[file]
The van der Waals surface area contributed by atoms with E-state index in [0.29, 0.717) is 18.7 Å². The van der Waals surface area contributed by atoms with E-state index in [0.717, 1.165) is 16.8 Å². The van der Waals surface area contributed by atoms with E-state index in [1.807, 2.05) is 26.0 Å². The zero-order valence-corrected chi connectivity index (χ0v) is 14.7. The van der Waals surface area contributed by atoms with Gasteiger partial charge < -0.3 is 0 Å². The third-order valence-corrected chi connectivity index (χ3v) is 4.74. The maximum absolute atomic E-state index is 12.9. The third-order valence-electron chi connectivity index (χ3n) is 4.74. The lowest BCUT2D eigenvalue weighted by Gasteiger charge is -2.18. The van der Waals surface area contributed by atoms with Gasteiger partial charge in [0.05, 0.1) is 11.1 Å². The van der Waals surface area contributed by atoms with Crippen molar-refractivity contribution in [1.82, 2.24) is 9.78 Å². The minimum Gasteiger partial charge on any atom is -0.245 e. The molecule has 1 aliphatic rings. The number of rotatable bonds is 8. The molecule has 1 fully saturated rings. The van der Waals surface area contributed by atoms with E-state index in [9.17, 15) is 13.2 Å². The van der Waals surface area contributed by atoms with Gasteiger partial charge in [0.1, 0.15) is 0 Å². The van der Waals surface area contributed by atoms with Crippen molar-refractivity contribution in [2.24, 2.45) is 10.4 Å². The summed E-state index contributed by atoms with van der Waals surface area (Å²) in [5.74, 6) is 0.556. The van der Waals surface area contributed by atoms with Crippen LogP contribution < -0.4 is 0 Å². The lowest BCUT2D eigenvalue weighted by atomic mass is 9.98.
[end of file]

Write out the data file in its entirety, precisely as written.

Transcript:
The van der Waals surface area contributed by atoms with E-state index in [0.29, 0.717) is 18.7 Å². The van der Waals surface area contributed by atoms with E-state index in [0.717, 1.165) is 16.8 Å². The van der Waals surface area contributed by atoms with E-state index in [1.807, 2.05) is 26.0 Å². The zero-order valence-corrected chi connectivity index (χ0v) is 14.7. The van der Waals surface area contributed by atoms with Gasteiger partial charge < -0.3 is 0 Å². The third-order valence-corrected chi connectivity index (χ3v) is 4.74. The maximum absolute atomic E-state index is 12.9. The third-order valence-electron chi connectivity index (χ3n) is 4.74. The lowest BCUT2D eigenvalue weighted by Gasteiger charge is -2.18. The van der Waals surface area contributed by atoms with Gasteiger partial charge in [0.05, 0.1) is 11.1 Å². The van der Waals surface area contributed by atoms with Crippen molar-refractivity contribution in [1.82, 2.24) is 9.78 Å². The minimum Gasteiger partial charge on any atom is -0.245 e. The molecule has 1 aliphatic rings. The number of rotatable bonds is 8. The molecule has 1 fully saturated rings. The van der Waals surface area contributed by atoms with E-state index in [9.17, 15) is 13.2 Å². The van der Waals surface area contributed by atoms with Gasteiger partial charge in [0.1, 0.15) is 0 Å². The van der Waals surface area contributed by atoms with Crippen molar-refractivity contribution in [2.24, 2.45) is 10.4 Å². The summed E-state index contributed by atoms with van der Waals surface area (Å²) in [5.74, 6) is 0.556. The van der Waals surface area contributed by atoms with Crippen LogP contribution < -0.4 is 0 Å². The lowest BCUT2D eigenvalue weighted by atomic mass is 9.98.